Scheduled for completion in 2024, this new facility is a partnership between UCL Queen Square Institute of Neurology, the UK Dementia Research Institute and UCLH National Hospital for Neurology and Neurosurgery. It will serve to support UCL research into breakthrough treatments to fight neurological diseases, like dementia, now the world’s leading cause of disability. We are investing in innovation and collaboration, using cutting-edge technology, shared laboratory space, equipment and central services to create new and more efficient ways of working and bringing research scientists, clinicians and patients under one roof together to enable an active dialogue between individuals with neurological diseases, their doctors and researchers.

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UCL selected to be part of Met Office Academic Partnership 

A huge wave breaks on a sea wall next to a lighthouse, throwing spray far up into the air.
A select group of universities including UCL have been selected for the Met Office Academic Partnership (MOAP). The partnership which has featured UCL since 2020 aims to better understand the impacts of extreme weather and climate change and the affects that these have on society.  

Through the partnership, UCL will build on existing projects with the Met Office by bringing together an interdisciplinary team of researchers from 12 UCL departments and centres, including the recently established Advanced Research Computing Centre, to transform hazard and data science in weather and climate modelling to help tackle global issues. 

UCL’s contribution will focus on three main areas: 

  • improving risk-based decision making by increasing our understanding of the impacts of environmental hazards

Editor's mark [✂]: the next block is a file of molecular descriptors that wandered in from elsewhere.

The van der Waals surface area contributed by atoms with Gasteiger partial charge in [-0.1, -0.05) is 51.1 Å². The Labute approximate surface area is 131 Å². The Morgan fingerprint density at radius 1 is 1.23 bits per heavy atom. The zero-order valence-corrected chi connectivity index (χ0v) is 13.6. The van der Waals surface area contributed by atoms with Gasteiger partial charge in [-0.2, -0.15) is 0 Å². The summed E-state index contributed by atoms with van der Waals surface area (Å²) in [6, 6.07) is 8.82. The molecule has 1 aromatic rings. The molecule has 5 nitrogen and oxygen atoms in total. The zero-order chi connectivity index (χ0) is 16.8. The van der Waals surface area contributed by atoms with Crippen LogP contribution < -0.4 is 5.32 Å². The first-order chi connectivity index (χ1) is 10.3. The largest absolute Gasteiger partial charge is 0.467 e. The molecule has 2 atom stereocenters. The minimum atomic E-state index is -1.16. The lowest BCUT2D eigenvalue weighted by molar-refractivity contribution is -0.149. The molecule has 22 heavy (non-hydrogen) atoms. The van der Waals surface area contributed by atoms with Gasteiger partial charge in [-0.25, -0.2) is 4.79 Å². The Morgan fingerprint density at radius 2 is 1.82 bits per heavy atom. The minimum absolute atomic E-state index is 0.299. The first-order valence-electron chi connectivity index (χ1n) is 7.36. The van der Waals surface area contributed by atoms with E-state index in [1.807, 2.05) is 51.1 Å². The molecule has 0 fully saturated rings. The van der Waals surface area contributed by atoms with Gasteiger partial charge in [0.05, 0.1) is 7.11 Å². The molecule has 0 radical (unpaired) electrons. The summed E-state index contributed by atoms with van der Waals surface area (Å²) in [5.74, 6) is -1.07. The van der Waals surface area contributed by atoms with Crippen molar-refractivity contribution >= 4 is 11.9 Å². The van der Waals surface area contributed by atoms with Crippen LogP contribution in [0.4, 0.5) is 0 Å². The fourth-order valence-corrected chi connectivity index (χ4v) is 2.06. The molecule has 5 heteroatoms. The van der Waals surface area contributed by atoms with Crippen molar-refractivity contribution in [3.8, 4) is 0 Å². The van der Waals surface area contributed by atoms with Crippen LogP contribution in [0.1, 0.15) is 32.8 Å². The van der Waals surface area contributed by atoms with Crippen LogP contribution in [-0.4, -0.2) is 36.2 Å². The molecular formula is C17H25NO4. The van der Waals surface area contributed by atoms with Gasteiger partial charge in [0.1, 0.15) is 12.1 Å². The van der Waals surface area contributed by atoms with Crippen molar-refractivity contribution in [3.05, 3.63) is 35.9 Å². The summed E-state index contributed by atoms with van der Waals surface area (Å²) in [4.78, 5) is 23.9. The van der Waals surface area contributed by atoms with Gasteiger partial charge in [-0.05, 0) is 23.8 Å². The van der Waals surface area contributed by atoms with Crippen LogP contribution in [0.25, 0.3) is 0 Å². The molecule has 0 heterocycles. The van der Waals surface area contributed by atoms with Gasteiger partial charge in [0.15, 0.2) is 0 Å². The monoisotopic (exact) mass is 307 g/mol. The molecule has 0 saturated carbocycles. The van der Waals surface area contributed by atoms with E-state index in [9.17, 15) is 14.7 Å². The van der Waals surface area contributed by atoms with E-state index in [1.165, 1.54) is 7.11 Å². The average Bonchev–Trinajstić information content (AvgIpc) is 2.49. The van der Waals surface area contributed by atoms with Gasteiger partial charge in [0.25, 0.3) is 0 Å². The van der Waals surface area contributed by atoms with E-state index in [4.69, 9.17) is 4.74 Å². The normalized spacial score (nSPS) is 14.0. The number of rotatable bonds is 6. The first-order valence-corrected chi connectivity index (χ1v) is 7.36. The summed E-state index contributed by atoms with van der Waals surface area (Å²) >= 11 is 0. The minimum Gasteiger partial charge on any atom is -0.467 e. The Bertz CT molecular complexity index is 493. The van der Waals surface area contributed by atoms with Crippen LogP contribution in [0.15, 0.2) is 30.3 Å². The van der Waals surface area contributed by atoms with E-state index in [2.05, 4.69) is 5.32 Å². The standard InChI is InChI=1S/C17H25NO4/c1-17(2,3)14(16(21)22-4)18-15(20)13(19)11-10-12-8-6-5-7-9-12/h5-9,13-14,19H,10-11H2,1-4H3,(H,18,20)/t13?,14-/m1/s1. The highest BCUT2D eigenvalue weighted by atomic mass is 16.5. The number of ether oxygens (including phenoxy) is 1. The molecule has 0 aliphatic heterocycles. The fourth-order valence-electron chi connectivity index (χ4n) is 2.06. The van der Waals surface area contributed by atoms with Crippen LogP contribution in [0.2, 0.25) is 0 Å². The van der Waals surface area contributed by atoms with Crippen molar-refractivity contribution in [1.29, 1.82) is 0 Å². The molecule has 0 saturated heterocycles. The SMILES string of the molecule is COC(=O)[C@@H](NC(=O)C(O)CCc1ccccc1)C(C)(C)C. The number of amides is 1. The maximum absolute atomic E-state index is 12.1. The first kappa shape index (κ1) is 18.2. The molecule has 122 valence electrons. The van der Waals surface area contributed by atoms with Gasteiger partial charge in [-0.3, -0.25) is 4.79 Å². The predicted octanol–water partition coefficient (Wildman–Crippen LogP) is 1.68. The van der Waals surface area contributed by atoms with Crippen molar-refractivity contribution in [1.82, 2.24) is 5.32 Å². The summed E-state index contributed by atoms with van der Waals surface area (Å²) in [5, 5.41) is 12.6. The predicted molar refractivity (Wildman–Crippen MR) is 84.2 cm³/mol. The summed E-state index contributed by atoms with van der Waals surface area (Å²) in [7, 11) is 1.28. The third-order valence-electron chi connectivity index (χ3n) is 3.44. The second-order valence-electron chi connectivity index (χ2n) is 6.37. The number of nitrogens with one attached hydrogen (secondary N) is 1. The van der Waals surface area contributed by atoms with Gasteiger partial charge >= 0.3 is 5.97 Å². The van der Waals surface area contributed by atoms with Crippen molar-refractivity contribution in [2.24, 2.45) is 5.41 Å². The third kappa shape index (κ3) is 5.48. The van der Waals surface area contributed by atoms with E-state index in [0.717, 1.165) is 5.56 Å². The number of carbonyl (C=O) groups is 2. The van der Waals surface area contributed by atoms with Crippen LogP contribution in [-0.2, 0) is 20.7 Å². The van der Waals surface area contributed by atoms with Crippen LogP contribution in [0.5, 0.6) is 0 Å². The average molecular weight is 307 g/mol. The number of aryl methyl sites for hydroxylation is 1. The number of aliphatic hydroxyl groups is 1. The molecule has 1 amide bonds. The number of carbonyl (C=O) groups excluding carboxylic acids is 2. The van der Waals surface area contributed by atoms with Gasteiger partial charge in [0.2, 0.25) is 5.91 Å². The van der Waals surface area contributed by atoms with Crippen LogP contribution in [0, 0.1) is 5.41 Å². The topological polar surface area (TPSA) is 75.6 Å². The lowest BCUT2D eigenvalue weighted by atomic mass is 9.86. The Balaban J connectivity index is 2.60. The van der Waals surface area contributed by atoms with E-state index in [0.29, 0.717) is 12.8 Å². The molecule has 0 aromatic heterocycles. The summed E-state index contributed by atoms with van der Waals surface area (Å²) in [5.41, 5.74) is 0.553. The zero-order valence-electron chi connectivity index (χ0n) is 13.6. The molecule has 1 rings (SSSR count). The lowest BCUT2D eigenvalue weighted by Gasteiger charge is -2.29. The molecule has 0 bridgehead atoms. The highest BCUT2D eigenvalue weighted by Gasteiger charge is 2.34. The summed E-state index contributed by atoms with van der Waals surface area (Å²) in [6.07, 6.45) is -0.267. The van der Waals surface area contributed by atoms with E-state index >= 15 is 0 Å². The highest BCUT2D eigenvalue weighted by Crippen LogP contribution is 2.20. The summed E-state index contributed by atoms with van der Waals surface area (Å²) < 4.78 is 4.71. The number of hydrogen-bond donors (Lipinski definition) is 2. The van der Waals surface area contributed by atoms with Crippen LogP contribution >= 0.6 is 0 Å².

• using artificial intelligence (AI) and machine learning to remain at the cutting edge of weather and climate prediction 
  • developing a federated cloud data platform for use by the Met Office and partner scientists and experts. 

The UCL Met Office Joint Chair is Professor Serge Guillas in Statistical Science. 

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Launch of the UCL Policy Lab 

Lisa Nandy speaking at an event at UCL's Policy Lab
UCL has launched a new Policy Lab to transform debates on key policy issues through radical innovation and collaboration.  

With the support of the UCL Departments of Political Science and Economics, the Lab acts as a space for innovative ideas, methods, and ways of doing public policy. It brings together world-leading researchers from across UCL with campaigners, politicians, philanthropists, businesspeople and more, acknowledging that today’s problems no longer respect the narrow, traditional boundaries of research or policy. 

Officially launched at the close of the last academic year, with speeches from the Provost and President, Michael Spence, the out-going Dean, Sasha Roseneil, the in-coming Dean, Jennifer Hudson, and leading external collaborators, the playwright, James Graham, economist, Paul Johnson, and campaigner, Chrisann Jarrett, the Lab is working on some of the biggest policy challenges, both domestic and international. Early funded projects include:  

  • Tackling inequality in partnership with the Joseph Rowntree Foundation  
  • Reforming immigration policy in partnership with the Refugee, Asylum and Migration Policy (RAMP) cross-party group 
  • Improving good governance in the UK by providing in-detail support to public policy officials, supported by Unbound Philanthropy. 
Find out more:  


  • A wave breaks in a storm near a lighthouse in Porthcawl, Wales. Image credit: iStock / Dwryan
  • Lisa Nandy, the UK' Shadow Secretary of State for Levelling Up, Housing and Communities, speaking at the UCL Policy Lab. Image credit: Jørn Tomter for UCL Policy Lab